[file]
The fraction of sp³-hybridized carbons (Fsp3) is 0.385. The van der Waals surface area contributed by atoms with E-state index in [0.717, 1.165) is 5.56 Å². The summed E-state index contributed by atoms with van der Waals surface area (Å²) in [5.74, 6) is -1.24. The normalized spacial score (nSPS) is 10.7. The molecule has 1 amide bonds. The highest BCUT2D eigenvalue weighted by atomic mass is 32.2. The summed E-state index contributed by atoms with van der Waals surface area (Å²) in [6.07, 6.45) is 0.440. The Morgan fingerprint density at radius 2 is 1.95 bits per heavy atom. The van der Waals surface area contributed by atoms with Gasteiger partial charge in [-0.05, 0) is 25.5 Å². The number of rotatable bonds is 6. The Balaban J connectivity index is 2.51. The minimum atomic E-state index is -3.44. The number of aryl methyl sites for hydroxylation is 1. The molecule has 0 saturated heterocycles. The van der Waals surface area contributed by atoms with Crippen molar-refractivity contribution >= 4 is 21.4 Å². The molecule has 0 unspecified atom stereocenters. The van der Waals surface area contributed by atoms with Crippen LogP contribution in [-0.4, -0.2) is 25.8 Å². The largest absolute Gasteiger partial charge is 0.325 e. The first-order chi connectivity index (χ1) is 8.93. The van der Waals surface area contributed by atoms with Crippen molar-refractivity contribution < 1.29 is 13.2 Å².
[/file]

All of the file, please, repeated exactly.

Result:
The fraction of sp³-hybridized carbons (Fsp3) is 0.385. The van der Waals surface area contributed by atoms with E-state index in [0.717, 1.165) is 5.56 Å². The summed E-state index contributed by atoms with van der Waals surface area (Å²) in [5.74, 6) is -1.24. The normalized spacial score (nSPS) is 10.7. The molecule has 1 amide bonds. The highest BCUT2D eigenvalue weighted by atomic mass is 32.2. The summed E-state index contributed by atoms with van der Waals surface area (Å²) in [6.07, 6.45) is 0.440. The Morgan fingerprint density at radius 2 is 1.95 bits per heavy atom. The van der Waals surface area contributed by atoms with Gasteiger partial charge in [-0.05, 0) is 25.5 Å². The number of rotatable bonds is 6. The Balaban J connectivity index is 2.51. The minimum atomic E-state index is -3.44. The number of aryl methyl sites for hydroxylation is 1. The molecule has 0 saturated heterocycles. The van der Waals surface area contributed by atoms with Crippen molar-refractivity contribution >= 4 is 21.4 Å². The molecule has 0 unspecified atom stereocenters. The van der Waals surface area contributed by atoms with Crippen LogP contribution in [-0.4, -0.2) is 25.8 Å². The largest absolute Gasteiger partial charge is 0.325 e. The first-order chi connectivity index (χ1) is 8.93. The van der Waals surface area contributed by atoms with Crippen molar-refractivity contribution < 1.29 is 13.2 Å².